I cry when I speak the word “kids.” No one understands this pain and I want something to drink, I need to take my pills. My mom knits, between her fingers a garment begins to take shape; there is a tangle of pink yarn covering her knuckles; I see a needle. She also has a sewing basket where she sometimes places her hand and, from it, she extracts a thimble, a needle. How sad, the pink yarn that may transform into a vest for a little girl, but I am not going to have any little girls, that I know… Or is it that my mother is thinking of a solution? But that’s impossible, I have nothing inside me. The others have perceived it. I understood as much when my mother and I crossed the square. I saw a group of grandmothers blowing soap bubbles into the air. The children watched them, they were learning. I passed by and I understood that they were looking at me as if I were nothing. And they were right; I was nothing. At another time I would have crossed the park, smug and disdainful, smiling to myself, you can’t imagine how much they paid me.

Not then.

Not now.

My mother knits, patient. She wants me to take my time and she needs me to transform what has occurred into a narrative. “Yes, Mom, this illness,” I resume. “It’s been worse than you can possibly imagine and I am grateful to be alive.”

“And Eduarda? What happened to Eduarda?”

I don’t know how to explain what happened, I cannot find the words and, in reality, I am terrified to tell her. I murmur a fragmented episode, because it is impossible to find a straight line in all of this. After losing the notion of time, of space, after spending who knows how many centuries in a basement with its own climate and changing my clothes a thousand times, after crossing an ocean and feeling that time will never be the same, there is little that I can articulate. I am a woman in the world, I have no country, I have no anchor, save my own blood. Eduarda? She said, “Do you think that I would fix myself up for that loser? This effort is for other men, for someone who might transform my life.” I laughed, but he looked at us with pity. And that was good, because if compassion and pity are extreme, then they might not blame you. Eduarda laughed too, saying that she was happy because she had started her “period,” in quotation marks, as she put it, as if it were a stupid term. And she concluded, triumphant, defiant, “Women are born to bleed, I bet you agree with that, don’t you?”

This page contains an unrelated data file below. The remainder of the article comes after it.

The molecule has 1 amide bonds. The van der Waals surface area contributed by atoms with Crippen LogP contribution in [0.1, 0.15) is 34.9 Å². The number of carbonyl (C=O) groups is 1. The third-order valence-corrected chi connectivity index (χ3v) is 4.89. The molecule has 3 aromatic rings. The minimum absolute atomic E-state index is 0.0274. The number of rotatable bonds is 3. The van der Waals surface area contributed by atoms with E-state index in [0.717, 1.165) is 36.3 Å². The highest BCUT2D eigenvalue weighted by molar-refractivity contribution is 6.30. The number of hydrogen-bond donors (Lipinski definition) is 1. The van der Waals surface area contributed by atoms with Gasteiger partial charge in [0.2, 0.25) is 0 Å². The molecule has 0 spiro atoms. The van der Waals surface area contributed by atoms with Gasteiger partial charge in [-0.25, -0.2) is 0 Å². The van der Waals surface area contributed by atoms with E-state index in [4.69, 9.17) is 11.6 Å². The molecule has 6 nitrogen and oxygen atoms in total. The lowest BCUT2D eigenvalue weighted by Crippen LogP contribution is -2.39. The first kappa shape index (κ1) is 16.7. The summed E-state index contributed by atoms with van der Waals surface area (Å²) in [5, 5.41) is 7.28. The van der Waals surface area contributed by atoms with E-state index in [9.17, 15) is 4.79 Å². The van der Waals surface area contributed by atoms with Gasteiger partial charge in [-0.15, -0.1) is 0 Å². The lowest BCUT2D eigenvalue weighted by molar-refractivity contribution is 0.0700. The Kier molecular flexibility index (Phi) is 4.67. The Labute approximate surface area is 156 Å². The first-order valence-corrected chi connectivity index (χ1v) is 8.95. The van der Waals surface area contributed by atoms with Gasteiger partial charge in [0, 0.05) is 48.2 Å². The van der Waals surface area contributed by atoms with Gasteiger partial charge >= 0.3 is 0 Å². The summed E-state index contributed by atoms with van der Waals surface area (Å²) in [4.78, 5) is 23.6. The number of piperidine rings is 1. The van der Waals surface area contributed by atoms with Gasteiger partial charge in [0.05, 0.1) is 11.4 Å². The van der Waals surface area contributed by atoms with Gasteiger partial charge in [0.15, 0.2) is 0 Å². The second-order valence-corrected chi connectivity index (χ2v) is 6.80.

But of course there is a line. Follow the yellow line! My head down and my small fingers instantly enormous, as if I had taken LSD. Then in that place of horror. How to face up to that, there is no dress rehearsal, there is no Operation D.E.I.S.Y*, to prepare one for that. Operation “Daisy,” as we called it, and an undercover voice in the mouthpiece commanding, “Obey!”

The bogus call from some classmate absent from school that day, centuries before cell phones. Back then impossible to trace a number. An exciting game that we finally got accustomed to, even after the earthquake of ’85, an opportunity to miss classes, to hear another type of breathing among schoolmates, a distant scenario where you could even discern a slight terror in one eye or another. But for us there was no danger in the possibility of a tremor. We would not die in an earthquake, that was clear. St. Mary’s: the best education, high-quality facility. Ready to confront the highest number on the Richter scale. That’s what I thought when: “Follow the yellow line!” I wonder whether anyone, anywhere teaches about how to deal with the eventuality: Follow the yellow line?

What happened to Eduarda? What happened to Eduarda?

Sometimes I am able to see more. The pool of black ink: a lacquered table, a leather armchair, a cone of a light. No, not that last one. Your damp hair, your skull, my love, your head hidden, you do not want me to see your face, your eyes. I do not wish to see your face. What would happen if I should recognize your eyes? And the blood so bright, so red, maybe it’s artificial, hopefully it is, it was; fake blood, theater prop blood and that leg, a mannequin. I approach the glass table and the reflection is not my face, but hers, I swear to them. I cannot see your eyes, I think there are flies. Just a few flies, not many. It’s good that there aren’t many. But you resist turning your face, you don’t want me to see you. Then I understand that the worst has begun to occur.